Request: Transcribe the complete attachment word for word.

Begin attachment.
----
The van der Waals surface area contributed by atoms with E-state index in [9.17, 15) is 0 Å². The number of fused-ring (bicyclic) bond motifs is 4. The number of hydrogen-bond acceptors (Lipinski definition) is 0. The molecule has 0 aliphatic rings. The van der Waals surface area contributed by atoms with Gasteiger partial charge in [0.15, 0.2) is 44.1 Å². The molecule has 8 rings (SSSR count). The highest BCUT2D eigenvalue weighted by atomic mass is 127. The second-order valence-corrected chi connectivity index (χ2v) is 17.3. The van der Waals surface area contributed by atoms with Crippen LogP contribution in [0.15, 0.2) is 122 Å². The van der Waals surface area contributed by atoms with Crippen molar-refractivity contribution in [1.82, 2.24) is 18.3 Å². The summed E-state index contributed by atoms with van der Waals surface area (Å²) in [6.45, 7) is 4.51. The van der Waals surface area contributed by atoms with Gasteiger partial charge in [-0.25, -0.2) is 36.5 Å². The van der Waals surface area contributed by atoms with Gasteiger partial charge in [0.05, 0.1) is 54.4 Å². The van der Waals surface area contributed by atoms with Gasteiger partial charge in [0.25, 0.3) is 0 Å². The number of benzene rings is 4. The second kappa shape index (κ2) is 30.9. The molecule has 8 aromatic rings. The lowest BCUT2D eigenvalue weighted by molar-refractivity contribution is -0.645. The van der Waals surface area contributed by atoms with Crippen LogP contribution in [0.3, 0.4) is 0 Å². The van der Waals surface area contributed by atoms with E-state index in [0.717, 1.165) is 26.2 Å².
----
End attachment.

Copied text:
The van der Waals surface area contributed by atoms with E-state index in [9.17, 15) is 0 Å². The number of fused-ring (bicyclic) bond motifs is 4. The number of hydrogen-bond acceptors (Lipinski definition) is 0. The molecule has 0 aliphatic rings. The van der Waals surface area contributed by atoms with Gasteiger partial charge in [0.15, 0.2) is 44.1 Å². The molecule has 8 rings (SSSR count). The highest BCUT2D eigenvalue weighted by atomic mass is 127. The second-order valence-corrected chi connectivity index (χ2v) is 17.3. The van der Waals surface area contributed by atoms with Crippen LogP contribution in [0.15, 0.2) is 122 Å². The van der Waals surface area contributed by atoms with Crippen molar-refractivity contribution in [1.82, 2.24) is 18.3 Å². The summed E-state index contributed by atoms with van der Waals surface area (Å²) in [6.45, 7) is 4.51. The van der Waals surface area contributed by atoms with Gasteiger partial charge in [-0.25, -0.2) is 36.5 Å². The van der Waals surface area contributed by atoms with Gasteiger partial charge in [0.05, 0.1) is 54.4 Å². The van der Waals surface area contributed by atoms with Gasteiger partial charge in [0.25, 0.3) is 0 Å². The number of benzene rings is 4. The second kappa shape index (κ2) is 30.9. The molecule has 8 aromatic rings. The lowest BCUT2D eigenvalue weighted by molar-refractivity contribution is -0.645. The van der Waals surface area contributed by atoms with Crippen LogP contribution in [0.3, 0.4) is 0 Å². The van der Waals surface area contributed by atoms with E-state index in [0.717, 1.165) is 26.2 Å².